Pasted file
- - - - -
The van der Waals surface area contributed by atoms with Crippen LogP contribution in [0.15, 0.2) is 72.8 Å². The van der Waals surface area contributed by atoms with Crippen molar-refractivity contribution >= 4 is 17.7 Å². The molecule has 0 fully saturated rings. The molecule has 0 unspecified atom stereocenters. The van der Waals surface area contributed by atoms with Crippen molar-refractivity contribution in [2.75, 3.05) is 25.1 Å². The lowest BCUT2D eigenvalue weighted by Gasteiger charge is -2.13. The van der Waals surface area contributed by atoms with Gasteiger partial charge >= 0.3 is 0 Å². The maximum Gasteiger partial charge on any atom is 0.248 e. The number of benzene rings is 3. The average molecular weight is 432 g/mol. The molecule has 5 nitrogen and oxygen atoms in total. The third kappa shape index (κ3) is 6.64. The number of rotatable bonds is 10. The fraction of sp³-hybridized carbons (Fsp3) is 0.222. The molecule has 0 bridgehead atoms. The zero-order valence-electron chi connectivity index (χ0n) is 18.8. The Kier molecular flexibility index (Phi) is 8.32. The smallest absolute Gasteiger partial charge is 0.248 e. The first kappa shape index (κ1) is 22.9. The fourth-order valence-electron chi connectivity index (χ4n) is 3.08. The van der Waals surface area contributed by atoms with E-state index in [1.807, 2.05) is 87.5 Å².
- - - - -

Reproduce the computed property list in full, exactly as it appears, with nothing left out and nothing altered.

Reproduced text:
The van der Waals surface area contributed by atoms with Crippen LogP contribution in [0.15, 0.2) is 72.8 Å². The van der Waals surface area contributed by atoms with Crippen molar-refractivity contribution >= 4 is 17.7 Å². The molecule has 0 fully saturated rings. The molecule has 0 unspecified atom stereocenters. The van der Waals surface area contributed by atoms with Crippen molar-refractivity contribution in [2.75, 3.05) is 25.1 Å². The lowest BCUT2D eigenvalue weighted by Gasteiger charge is -2.13. The van der Waals surface area contributed by atoms with Gasteiger partial charge >= 0.3 is 0 Å². The maximum Gasteiger partial charge on any atom is 0.248 e. The number of benzene rings is 3. The average molecular weight is 432 g/mol. The molecule has 5 nitrogen and oxygen atoms in total. The third kappa shape index (κ3) is 6.64. The number of rotatable bonds is 10. The fraction of sp³-hybridized carbons (Fsp3) is 0.222. The molecule has 0 bridgehead atoms. The zero-order valence-electron chi connectivity index (χ0n) is 18.8. The Kier molecular flexibility index (Phi) is 8.32. The smallest absolute Gasteiger partial charge is 0.248 e. The first kappa shape index (κ1) is 22.9. The fourth-order valence-electron chi connectivity index (χ4n) is 3.08. The van der Waals surface area contributed by atoms with E-state index in [1.807, 2.05) is 87.5 Å².